MPO ANCA are not specific for MPA, and also may be detected in patients with systemic lupus erythematosus with or without lupus nephritis, Goodpasture syndrome and Churg-Strauss syndrome.

Lupus nephritis and Goodpasture syndrome, as well as Wegener granulomatosis may present with azotemia and progressive renal failure.

Myeloperoxidase antibodies

<0.4 U (negative)

0.4-0.9 U (equivocal)

> or =1.0 U (positive)

A positive result has a high predictive value for microscopic polyangiitis in patients with negative test results for systemic lupus erythematosus (antinuclear antibodies) and Goodpasture syndrome (glomerular basement membrane antibody).

A negative result significantly diminishes the likelihood that a patient has MPA.

It is not possible to distinguish between microscopic polyangiitis (MPA) and other causes of progressive renal failure or systemic illness such as Wegener granulomatosis, lupus nephritis, Goodpasture syndrome.

The test for ANCA identifies 2 types of antibodies-cytoplasmic (cANCA), which are specific for PR3 and perinuclear (pANCA), which are specific for MPO.

The presence of MPO is quite specific for MPA with a diagnostic specificity approaching 95%.

pANCA, confirms the positive MPO result and increases the diagnostic specificity for MPA to 97%.

Positive results for MPO have been reported in patients with systemic lupus erythematosus, Goodpasture syndrome, and Churg-Strauss syndrome, so it is necessary to rule out these diagnoses to maximize the specificity and positive predictive value of the MPO test result.

Sequential measurements of MPO may be used to follow treatment response or to monitor disease activity in patients with MPA, results should not be exclusively relied upon to assess response to treatment or disease activity.

Honey applied to inflamed wounds and burns results in reduced edema and exudate, providing a soothing effect, and minimizing scarring.

Honey has a direct anti-inflammatory activity, not simply being a secondary effect of the antibacterial activity of honey removing inflammation-causing bacteria.

The anti-inflammatory activity of honey reduces the severity of mucositis in radiotherapy of the head and neck region, and can be used to treat gingivitis, dyspepsia, and ophthalmological inflammatory conditions.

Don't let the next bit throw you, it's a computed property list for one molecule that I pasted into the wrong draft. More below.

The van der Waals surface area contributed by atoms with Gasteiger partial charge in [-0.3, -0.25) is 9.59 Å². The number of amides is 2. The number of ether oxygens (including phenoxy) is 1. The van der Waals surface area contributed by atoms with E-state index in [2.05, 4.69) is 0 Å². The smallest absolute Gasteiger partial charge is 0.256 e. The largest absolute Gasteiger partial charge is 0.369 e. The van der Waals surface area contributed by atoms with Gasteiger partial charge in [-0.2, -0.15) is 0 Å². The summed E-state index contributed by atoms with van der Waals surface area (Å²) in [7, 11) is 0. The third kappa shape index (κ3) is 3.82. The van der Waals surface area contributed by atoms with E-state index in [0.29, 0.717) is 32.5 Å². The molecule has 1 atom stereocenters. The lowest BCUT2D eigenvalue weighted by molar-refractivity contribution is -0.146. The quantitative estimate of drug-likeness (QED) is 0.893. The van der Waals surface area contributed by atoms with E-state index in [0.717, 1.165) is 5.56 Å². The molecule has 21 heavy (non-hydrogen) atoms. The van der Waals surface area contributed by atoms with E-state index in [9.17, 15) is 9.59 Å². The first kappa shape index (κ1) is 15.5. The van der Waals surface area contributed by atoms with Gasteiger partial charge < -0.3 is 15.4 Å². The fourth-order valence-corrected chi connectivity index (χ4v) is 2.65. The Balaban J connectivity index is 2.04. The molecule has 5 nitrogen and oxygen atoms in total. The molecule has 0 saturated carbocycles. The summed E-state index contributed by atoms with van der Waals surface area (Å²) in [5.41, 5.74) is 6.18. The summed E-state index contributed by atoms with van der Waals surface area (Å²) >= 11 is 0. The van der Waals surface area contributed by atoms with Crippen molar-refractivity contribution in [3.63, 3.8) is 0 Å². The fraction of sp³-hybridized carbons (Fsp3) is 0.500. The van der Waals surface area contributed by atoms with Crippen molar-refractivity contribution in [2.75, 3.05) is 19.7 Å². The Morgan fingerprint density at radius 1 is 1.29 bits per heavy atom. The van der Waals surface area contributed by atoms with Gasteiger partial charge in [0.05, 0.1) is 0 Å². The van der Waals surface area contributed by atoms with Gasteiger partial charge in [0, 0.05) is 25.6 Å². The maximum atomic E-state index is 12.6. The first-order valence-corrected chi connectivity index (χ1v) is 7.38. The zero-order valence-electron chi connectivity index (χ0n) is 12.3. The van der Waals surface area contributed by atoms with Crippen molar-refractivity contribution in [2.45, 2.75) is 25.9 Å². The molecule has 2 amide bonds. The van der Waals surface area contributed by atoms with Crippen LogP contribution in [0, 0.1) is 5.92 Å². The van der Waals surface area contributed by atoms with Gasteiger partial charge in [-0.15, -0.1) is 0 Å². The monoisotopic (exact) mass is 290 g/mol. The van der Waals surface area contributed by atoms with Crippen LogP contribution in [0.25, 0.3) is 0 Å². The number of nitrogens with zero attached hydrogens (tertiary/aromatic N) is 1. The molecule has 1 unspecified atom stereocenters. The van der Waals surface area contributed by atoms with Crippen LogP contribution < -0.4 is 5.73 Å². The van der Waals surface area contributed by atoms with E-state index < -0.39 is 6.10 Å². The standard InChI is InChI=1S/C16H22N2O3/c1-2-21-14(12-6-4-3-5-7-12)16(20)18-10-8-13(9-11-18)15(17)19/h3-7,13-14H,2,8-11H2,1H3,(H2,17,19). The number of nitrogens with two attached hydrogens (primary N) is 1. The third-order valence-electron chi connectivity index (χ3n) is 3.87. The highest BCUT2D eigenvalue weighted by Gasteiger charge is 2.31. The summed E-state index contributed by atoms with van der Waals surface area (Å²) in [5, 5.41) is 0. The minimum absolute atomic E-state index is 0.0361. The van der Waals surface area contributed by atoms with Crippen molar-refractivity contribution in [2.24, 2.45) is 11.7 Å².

Decrease pain after surgical removal of children’s tonsils, and also to decrease pain in nonhealing leg ulcers.

A bee-derived protein, apalbumin-1, was identified as the component of honey that inhibits phagocytosis by macrophages, the first step in the sequence of an inflammatory response to necrotic tissue and/or microbial cells.

Manuka honey is a much stronger inhibitor of phagocytosis than other types of honey.

Manuka honey inhibits phagocytosis,prevents formation of eschar, and effective in debriding wounds.

A good alternative to surgical debridement for the treatment of necrotizing fasciitis in the genital region.

Honey increases the activity of plasmin, an enzyme that specifically digests fibrin but does not digest the collagen matrix needed for tissue repair.

Increases plasmin activity by inhibiting the production of plasminogen activator inhibitor (PAI) by macrophages.

Honey creates a moist healing environment, one in which the antibacterial activity removes all likelihood of moist conditions favoring bacterial growth.

The combination of antibacterial and anti-inflammatory activities, along with the debriding action establishes why it can bring about the healing of chronic wounds.

The immunostimulatory action of honey, modulated by the anti-inflammatory activity promotes healing of chronic wounds that have remained nonhealing for long periods of time.

Honey must be present at the wound bed interface for bioactivities to work.

Providing optimal wound bed interface can be achieved by using of dressings in which the honey is impregnated in an absorbent material.

Honey can be used on any type of wound at any stage of healing, but it should always be sterilized since bacterial spores are not.

Sterilization should be done by gamma-irradiation, not heat, which would destroy the antibacterial activity.

Different types of honey have different potency and antibacterial activity depending on the amount ofof hydrogen peroxide and it’s effect on the honeys osmolarity and acidity.